The fanfare and the excitement of nominations of flag bearers of various political parties for the 2016 elections have come and gone.
And now that the country is in the throes of formal campaigning, it is apparent that most of the presidential candidates have succumbed to the medievalist approach to national issues that has characterised politics in the past several decades in Uganda.
The medievalist approach to politics is manifested in two broad ways. It is first, manifested in the manner candidates have personalised politics.
And second, it is evidence in the way they are making promises to doll out all kinds of “gifts” to various constituencies, as if the resources of country are their private property rather than owned by the people collectively.
If the country is to move forward affirmatively with modern technique, we must banish the medievalist approach to politics by curing political elites of this pathology and by getting rid of the crude and slapdash fear, which has now reached morbid degree.
The way forward requires that political elites should recognise that what people deserve is not paternalist treatment, but proper respect for their rights as citizens and dignity as human beings.
In other words, they must adopt a human rights and inclusive approach to politics, which does not depend on the political mood of the moment but is guided by ethical principles and values.
What does a human rights and inclusive approach to politics consist of in the context of Uganda today? It consists of five fundamental and overarching elements.
The first is to afford all Ugandans equality of treatment under the rule of law, irrespective of how, where and when they were born.
This would require political elites to commit themselves to eradicate the current apartheid-like social engineering where rights and privileges are accorded and enjoyed on the basis of belonging to particular favoured ethnic groups and conversely, rights and privileges are denied to people by simply belonging to particular disfavoured ethic groups.
The second is to fashion institutional mechanisms for democratic accountability based on the principle of check and balances on power. This would require both structural and functional decentralisation or devolution of power.
In the political parlance of Uganda, it necessarily means federalism.
The third is to renounce and banish the culture of violence and militarism that has been responsible for blighting the lives of so many Ugandans and Africans. The self-evident truth is that violence only begets violence and bloodshed, which should not be made virtue of.
The fourth is that political elites must demonstrate practical and moral solidarity to all Ugandans whatever their station in life. As such, they must heed the moral and religious precept that we are all created in the image of God and therefore all deserving of being treated as God’s precious creation.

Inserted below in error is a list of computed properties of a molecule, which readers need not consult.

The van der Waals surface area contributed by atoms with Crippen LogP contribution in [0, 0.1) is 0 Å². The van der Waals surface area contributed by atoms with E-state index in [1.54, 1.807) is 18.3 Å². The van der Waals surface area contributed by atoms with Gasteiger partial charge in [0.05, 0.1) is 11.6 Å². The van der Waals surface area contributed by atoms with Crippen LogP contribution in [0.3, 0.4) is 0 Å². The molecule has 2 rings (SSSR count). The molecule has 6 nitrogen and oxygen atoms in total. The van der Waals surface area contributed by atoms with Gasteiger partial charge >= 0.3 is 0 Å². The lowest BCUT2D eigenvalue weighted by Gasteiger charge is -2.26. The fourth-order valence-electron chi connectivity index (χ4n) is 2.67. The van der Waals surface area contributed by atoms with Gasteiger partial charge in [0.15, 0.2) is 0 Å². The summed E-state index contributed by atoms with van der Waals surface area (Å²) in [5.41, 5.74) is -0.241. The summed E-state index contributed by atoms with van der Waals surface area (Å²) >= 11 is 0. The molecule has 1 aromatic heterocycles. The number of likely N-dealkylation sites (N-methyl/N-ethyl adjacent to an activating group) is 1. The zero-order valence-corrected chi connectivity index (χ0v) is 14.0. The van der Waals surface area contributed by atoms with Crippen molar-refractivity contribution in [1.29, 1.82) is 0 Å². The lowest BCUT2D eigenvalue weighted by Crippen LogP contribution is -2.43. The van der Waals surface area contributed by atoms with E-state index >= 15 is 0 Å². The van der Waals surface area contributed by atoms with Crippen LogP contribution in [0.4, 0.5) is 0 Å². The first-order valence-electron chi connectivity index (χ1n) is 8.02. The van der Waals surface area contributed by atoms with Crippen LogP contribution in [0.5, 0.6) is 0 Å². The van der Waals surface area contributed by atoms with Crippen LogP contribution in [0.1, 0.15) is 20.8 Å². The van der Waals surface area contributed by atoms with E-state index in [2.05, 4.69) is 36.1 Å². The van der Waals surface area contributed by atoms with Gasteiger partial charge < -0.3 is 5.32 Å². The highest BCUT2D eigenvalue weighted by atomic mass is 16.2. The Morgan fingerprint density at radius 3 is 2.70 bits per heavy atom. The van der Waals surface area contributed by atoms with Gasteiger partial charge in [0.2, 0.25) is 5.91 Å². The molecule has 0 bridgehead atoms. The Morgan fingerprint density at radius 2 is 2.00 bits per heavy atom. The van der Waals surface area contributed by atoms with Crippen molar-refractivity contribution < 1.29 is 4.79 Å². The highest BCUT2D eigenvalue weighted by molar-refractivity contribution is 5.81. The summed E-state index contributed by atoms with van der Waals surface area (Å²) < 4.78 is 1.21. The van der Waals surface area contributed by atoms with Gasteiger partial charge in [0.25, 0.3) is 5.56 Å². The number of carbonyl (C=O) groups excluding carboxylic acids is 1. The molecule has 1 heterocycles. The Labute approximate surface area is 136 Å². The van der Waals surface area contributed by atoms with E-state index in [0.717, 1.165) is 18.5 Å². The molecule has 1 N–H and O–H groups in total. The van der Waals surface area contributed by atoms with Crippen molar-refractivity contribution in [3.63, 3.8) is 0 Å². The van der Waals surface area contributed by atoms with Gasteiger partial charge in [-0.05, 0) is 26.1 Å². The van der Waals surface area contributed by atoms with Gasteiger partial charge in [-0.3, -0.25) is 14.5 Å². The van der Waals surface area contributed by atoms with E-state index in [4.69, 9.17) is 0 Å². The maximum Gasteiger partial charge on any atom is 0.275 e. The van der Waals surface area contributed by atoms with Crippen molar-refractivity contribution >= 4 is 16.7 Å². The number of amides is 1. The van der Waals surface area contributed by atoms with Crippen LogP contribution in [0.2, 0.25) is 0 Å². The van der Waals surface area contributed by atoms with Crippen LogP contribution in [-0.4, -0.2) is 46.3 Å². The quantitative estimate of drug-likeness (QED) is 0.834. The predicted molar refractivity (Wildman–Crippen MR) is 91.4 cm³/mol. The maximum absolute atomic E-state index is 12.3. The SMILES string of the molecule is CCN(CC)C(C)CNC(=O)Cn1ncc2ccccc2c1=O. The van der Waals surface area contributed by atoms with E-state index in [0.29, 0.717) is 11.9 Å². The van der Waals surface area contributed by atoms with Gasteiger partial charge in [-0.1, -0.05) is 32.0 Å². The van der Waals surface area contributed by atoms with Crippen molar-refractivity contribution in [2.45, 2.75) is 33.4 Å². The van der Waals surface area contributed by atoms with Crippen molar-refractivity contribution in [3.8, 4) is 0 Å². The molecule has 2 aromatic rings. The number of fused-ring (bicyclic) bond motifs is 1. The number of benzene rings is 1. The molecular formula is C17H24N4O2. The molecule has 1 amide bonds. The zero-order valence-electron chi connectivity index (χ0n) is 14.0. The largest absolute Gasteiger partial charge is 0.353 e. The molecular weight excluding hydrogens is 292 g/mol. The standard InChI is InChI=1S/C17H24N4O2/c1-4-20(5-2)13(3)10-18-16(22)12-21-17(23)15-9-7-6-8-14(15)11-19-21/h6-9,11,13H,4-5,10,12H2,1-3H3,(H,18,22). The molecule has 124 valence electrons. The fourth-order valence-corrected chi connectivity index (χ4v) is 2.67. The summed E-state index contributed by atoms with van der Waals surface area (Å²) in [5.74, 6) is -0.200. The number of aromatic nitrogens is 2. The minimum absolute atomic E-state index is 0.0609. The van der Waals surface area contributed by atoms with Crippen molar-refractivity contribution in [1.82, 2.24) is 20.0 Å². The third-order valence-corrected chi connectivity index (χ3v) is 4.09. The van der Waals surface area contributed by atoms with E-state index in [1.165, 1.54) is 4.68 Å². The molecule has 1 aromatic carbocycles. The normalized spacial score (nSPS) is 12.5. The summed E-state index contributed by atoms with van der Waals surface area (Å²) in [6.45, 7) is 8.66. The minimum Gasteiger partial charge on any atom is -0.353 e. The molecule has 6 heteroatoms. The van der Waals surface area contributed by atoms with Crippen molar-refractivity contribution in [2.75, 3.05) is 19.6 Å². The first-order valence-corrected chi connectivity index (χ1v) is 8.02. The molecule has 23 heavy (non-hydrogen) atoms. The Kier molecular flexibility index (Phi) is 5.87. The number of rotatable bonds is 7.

And fifth, political elites must listen, see and feel the suffering and aspirations of the great majority of people who are the backbone of the country.
Most importantly, they must take into account the experiences of people in fashioning strategies and policies that would empower individuals and groups to engage meaningfully in affairs that affect their lives.
As the political season of electioneering gains momentum, it is not unreasonable to demand that the country’s political elites should endeavour not to be undone by the fetish of power politics and the shallowness of moral grounding.
As such, beyond the issue of free and fair elections, if the great majority of people, leave alone the country, are to feel an affirmative sense of belonging as citizens, however, it will not be sufficient for political elites to show guile in cloak-and-dagger manoeuvrings.
Political elites must demonstrate that besides courage, they possess humility, which counsels them to recognise that the struggle to redeem Uganda is not about them individually, but it is about the great majority of Ugandans who continue to wallow in poverty and despair, with joyous stoicism.
In the final analysis, political elites must realise that the country is big enough for all Ugandans and that in order to inspire hope rather than fear in the future, the medievalist approach to politics must be discarded in favour of an affirmative approach to politics based on ethical principles and values of human rights and inclusivity.
Failure to adopt an ecumenical approach to politics would mean that the choice for the population in the 2016 elections might turn out to be more or less like as a choice between hyenas and wolves draped in different attires made of medievalist fabrics.
And in the battles between political hyenas and wolves, the media have become a site of struggle and subject to the rules of survival in the jungle, including intimidation and brute force.
To give our children and the country a future to be proud of, political elites must embrace affirmative politics based on inclusive and human rights approach. This requires that both the Opposition and the regime should demonstrate in both their rhetoric and practice that all Ugandans have basic human rights and are entitled to equal treatment under the rule of law, though not simply the rule by law.
The writer is UNESCO chair in Human Rights, USA
SOURCE: DAILY MONITOR